It could be that the very type of jam made a difference. Whereas Iyengar and Lepper used Wilkin and Sons jam, I used Lafayette Confiture. While both brands are of high quality and almost equal in price, Lafayette Confiture comprises more exotic flavors than Wilkin and Sons. But given that unfamiliarity with the available options is seen as a prerequisite of the too-much-choice effect because it circumvents preference matching, this should have boosted rather than diminished the effect in my study.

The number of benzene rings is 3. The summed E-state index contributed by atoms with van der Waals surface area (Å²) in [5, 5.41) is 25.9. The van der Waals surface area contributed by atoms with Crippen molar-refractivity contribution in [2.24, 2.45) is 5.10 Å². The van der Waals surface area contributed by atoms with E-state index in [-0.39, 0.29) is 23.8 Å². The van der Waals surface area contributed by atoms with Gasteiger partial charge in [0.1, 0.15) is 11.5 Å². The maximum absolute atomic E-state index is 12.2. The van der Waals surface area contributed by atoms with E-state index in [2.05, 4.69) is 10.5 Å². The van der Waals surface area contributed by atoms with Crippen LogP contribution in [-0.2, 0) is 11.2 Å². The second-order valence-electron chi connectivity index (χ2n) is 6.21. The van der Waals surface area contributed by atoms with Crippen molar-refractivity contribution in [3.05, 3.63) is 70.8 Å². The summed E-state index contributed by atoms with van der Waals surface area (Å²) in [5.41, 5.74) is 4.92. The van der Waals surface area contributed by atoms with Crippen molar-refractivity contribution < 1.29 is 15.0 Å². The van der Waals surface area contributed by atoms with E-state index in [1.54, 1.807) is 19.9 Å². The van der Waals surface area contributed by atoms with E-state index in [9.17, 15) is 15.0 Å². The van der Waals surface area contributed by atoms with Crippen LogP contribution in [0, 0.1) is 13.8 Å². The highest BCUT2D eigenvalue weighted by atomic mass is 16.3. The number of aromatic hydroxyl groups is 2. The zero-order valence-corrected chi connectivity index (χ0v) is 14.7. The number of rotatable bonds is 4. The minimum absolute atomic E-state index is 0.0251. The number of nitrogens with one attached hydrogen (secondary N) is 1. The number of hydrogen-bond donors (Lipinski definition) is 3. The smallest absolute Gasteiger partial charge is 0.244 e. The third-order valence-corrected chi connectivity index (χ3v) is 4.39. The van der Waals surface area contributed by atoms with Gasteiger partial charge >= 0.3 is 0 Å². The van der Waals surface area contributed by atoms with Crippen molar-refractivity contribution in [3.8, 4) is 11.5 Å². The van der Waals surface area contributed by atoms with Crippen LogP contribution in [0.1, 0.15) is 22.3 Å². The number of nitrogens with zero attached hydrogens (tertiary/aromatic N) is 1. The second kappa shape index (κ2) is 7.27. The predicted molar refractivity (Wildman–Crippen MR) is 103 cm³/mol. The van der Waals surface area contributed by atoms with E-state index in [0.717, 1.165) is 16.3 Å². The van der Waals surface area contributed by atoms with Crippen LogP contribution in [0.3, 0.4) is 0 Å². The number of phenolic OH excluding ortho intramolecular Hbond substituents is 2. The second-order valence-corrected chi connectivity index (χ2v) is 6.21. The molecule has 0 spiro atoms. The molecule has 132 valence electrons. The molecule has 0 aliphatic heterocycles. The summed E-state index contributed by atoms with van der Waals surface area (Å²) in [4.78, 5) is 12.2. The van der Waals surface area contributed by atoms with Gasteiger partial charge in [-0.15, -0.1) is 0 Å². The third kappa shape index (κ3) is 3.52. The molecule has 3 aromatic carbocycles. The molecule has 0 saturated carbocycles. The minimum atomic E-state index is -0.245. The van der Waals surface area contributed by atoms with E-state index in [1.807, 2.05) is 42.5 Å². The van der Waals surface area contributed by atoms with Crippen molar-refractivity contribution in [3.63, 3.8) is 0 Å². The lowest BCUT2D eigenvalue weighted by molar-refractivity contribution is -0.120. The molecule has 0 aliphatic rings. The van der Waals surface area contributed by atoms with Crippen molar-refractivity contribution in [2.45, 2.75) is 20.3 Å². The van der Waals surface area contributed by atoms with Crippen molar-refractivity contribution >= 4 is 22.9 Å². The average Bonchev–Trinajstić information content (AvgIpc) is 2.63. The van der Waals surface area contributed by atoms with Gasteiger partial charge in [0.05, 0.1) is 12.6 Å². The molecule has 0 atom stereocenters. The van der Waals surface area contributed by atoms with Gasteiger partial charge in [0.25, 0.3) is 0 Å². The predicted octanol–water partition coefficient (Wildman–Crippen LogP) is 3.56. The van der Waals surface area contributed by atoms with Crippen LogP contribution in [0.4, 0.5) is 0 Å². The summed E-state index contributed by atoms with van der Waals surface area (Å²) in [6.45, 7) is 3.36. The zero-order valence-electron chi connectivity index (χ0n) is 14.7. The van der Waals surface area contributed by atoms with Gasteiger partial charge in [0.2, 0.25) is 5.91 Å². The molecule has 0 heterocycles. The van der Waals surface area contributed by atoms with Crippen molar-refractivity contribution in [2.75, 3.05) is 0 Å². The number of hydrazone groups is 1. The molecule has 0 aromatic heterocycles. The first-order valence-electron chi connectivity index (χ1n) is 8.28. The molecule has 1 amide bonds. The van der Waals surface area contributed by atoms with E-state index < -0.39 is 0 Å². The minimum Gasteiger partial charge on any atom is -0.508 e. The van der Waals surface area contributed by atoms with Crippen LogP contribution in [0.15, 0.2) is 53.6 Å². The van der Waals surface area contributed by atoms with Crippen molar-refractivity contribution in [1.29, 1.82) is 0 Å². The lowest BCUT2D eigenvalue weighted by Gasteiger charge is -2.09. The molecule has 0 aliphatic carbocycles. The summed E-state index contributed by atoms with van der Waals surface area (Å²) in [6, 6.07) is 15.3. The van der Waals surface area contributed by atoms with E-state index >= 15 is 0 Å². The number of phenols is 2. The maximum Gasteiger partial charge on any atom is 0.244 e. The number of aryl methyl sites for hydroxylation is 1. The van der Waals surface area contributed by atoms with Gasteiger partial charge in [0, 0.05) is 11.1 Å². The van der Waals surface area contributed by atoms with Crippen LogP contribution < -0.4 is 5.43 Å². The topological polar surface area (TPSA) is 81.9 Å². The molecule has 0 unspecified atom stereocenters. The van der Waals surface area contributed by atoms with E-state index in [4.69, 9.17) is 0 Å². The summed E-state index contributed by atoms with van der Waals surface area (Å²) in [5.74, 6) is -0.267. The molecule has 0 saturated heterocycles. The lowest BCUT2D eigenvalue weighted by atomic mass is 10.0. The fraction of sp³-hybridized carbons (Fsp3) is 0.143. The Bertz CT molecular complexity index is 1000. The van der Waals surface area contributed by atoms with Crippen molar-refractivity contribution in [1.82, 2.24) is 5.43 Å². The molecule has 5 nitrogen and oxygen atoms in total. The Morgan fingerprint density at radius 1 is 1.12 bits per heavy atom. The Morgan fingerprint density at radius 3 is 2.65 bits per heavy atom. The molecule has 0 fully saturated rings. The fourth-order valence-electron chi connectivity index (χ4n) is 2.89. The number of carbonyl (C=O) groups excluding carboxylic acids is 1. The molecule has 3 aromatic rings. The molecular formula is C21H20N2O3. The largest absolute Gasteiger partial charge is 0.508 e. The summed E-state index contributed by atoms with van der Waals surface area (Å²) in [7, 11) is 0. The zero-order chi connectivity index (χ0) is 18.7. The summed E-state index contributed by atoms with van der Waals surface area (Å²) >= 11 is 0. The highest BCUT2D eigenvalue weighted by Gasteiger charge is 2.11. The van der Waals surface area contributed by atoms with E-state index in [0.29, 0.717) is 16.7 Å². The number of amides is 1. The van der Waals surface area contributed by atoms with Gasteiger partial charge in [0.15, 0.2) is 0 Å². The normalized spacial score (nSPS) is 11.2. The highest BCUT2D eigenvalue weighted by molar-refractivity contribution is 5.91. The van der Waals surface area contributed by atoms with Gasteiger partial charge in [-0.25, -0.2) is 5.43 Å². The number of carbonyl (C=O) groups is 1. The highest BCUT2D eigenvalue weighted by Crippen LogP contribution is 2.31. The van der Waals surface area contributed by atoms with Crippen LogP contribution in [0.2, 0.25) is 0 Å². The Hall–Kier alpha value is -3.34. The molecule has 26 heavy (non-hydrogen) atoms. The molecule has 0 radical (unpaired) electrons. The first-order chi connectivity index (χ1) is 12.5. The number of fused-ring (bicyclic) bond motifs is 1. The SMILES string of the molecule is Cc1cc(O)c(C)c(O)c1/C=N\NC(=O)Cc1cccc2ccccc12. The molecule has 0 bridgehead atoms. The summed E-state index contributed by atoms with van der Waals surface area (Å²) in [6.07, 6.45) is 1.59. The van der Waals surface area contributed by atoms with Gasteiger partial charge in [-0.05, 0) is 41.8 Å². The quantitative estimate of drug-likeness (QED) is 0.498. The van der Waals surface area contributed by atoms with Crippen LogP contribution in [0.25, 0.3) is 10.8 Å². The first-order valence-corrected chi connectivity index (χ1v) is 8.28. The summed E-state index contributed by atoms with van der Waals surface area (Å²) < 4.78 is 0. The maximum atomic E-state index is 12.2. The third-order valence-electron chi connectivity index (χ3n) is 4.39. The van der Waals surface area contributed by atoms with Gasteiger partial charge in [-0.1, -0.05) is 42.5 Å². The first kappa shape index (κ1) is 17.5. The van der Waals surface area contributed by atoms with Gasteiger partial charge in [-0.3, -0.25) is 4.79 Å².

One important factor that may contribute to the presence or absence of the too-much-choice effect is the composition of the small choice set determined by the name-rating pretest. The rationale behind that pretest was to create a small assortment that had a wide range with regard to perceived attractiveness of flavors. Whereas the pretest relied solely on names, the participants in the store could see (and maybe also smell) the jams. This could have changed the perception of attractiveness and it brings the validity of the pretest into question. With the data on hand, attractiveness can be operationalized in different ways, for instance, based on the number of times a jam on the table was tasted (visual attractiveness) or based on the number of times a jam was purchased (purchase attractiveness). Across all jams, visual attractiveness and purchase attractiveness are positively correlated with r=.66 but the attractiveness ratings of the pretest do not match up with these in-store attractiveness measures. The two jams rated as least attractive in the pretest were in the top quartile of jams that were tasted and bought most often in the store. Of the six jams in the small set, the most attractive jam according to the pretest turned out to be the jam tasted least often at the booth. Nevertheless, in the present study both small sets of jam (ss1 and ss2) still turned out to be widely varied in terms of both purchase and visual attractiveness, but this is largely due to lucky chance given the low validity of the pretest ratings.